Developmental Pathways Towards Crime Prevention: Early Intervention Models

Mike C Boyes, Joseph P Hornick, Nancy Ogden


In examining the role of early intervention in children’s social development, the authors discuss the results of five broad-based intervention programs based on the Healthy Families model originated in the State of Hawaii. These programs were directed toward families at moderate levels of risk when dealing with the arrival their first child and were situated in Charlottetown, Prince Edward Island, Whitehorse, Yukon, and at three sites in Edmonton, Alberta. The authors state that their experiences with this project have led them to question a number of traditional assumptions regarding past theory and research in this area as it pertains to crime prevention. More specifically, they discuss how the developmental model helped to identify the various developmental pathways of positive change that were being demonstrated by families in the Healthy Families Program sites. They agree with other researchers that early childhood intervention is viewed most appropriately as an individualized strategy and not as a developmental panacea.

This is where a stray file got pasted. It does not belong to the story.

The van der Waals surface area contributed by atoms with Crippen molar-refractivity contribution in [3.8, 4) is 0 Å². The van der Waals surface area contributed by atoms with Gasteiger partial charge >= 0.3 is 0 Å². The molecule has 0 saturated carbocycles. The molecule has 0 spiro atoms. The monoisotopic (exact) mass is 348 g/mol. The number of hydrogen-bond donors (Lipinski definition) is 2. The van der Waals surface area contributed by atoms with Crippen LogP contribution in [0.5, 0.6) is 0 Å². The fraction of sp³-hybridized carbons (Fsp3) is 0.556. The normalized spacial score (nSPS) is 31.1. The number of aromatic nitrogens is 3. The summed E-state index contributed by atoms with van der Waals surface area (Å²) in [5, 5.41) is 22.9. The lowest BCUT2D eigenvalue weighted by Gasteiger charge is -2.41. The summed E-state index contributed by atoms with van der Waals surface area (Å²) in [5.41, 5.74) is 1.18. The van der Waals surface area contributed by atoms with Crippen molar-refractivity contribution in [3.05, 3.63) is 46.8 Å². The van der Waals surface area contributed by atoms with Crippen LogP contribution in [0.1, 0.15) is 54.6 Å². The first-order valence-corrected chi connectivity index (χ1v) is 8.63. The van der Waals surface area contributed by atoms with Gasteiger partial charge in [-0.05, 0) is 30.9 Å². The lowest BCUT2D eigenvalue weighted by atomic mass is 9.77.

early intervention; crime prevention; at-risk families

Full Text:



Copyright (c)

International Journal of Child, Youth & Family Studies

Published by
© University of Victoria
Victoria, BC Canada


This journal is published under the terms of the Creative Commons Attribution-Noncommercial 4.0 Unported license.